Here’s a simple mindfulness exercise. As you’re reading this, pay attention to the device that’s displaying it. Look at the different textures on the surfaces of that device. Are they reflective or dull? What colour? What brand? Are you holding the device in your hand and, if so, what does it feel like? Or if it’s on a surface in front of you, what is that surface. What is it made from? Now look around the device. What can you see? What can you hear? What can you smell?

If you’re similar to me then mindfulness exercises feel like moving out of your head and back into your body. I have a mild sense of waking up or reconnecting with my world. Please don’t misunderstand me. There’s nothing wrong with using imagination to create dreams, explore ideas, imagine possibilities. The aim is not to be mindful all of the time, but to spend more time being mindful.

One of the easiest ways to do this is to focus on your own breathing. Try this now and then use it the next time you start scaring yourself with thoughts of illness or death. Put one hand on your chest and the other on your belly. Take five gently breaths and focus on your exhale being longer than your inhale. (This also helps to prevent you hyperventilating. Suck in too much oxygen and you definitely will not feel calmer.) Breathe through your nose if you can. Notice how your breath feels cooler going in and warmer going out. Try to breathe all the way down to the hand on your belly. Notice the way your hands rise and fall with your breath. Hold yourself gently and kindly.

As you do this, remember that you’re not trying to get rid of your anxiety. You’re just trying to anchor yourself during a storm. Those difficult thoughts and feelings will keep trying to frighten you. Notice them. Thank your mind for trying to warn you and protect you. Recognise what a great story teller you are.

Now shift your focus to your five senses. What can you taste? Many people experience a metallic taste when they’re stressed. What can you hear? You might not be able to hear anything other than your own heart or breathing or you might be able to hear music, or birds, or traffic. Just notice it without judgement. What can you smell? What can you feel? It might be just the air on your skin or the places where your body comes into contact with your chair and your clothing or you might notice the air temperature or a breeze. Finally, what can you see? Look around you and notice the detail. Where are you?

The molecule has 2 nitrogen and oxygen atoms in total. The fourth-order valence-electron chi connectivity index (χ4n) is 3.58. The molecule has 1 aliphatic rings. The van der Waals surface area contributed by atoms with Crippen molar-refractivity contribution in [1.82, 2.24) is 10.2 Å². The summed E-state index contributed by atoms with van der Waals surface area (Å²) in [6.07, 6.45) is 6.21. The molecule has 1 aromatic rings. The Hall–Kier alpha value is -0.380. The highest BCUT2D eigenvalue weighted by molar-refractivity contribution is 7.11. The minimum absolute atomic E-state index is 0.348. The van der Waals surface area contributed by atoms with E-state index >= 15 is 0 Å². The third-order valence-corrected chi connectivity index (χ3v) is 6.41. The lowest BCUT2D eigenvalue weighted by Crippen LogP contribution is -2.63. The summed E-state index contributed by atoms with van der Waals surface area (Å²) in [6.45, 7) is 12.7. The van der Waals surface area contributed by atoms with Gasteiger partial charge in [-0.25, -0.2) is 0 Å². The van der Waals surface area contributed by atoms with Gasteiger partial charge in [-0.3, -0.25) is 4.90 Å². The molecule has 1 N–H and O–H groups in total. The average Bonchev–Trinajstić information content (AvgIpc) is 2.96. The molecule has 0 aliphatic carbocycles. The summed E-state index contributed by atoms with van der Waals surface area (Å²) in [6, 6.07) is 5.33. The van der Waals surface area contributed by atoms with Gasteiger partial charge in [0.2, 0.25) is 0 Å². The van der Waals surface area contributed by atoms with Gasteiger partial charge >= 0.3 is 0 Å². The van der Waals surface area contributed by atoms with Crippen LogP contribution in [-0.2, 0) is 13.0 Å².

I think that part of the reason yoga and meditation are so good for reducing anxiety is that they both incorporate mindfulness. It’s a powerful way to put ourselves back into the present moment. When applied to ACT, mindfulness also allows us to think about what it is that we really value, and what type of action would make our lives more meaningful. Nobody expects you to come up with strategic plans while you’re frantic about the future but mindfulness can give you, quite literally, the breathing space you need.

Once you’ve weathered the storm you can revisit your values and put together plans to achieve things that are consistent with them. You’ll probably keep having scary thoughts. Cancer is terrifying! But these techniques will help you to have a rewarding and meaningful life in spite of your fears.

I don’t plan on writing a post about how to make plans and carry them out. I think most people are now very familiar with the SMART model and ACT incorporates it as part of the ‘Commitment’ part of the acronym. Here’s a link to the Wikipedia entry if you’re not already using SMART or you can google ‘SMART planning model’ for more information:

http://en.wikipedia.org/wiki/SMART_criteria

There’s whole books written on this model and there’s no doubt that people using it are generally far more likely to achieve their goals than those that don’t but this is not universally true. Not everyone needs or wants a structured planning model and critics would argue that being too structured can blind you to the surprises and opportunities that life puts in front of us. I suppose the acid test is how effective you already are at setting and achieving goals. If you feel like you’re going around and around in circles then I’d recommend going through the SMART process, writing things down and then checking in regularly to measure your success. Like so much of life, the key is to actually DO rather than just understand.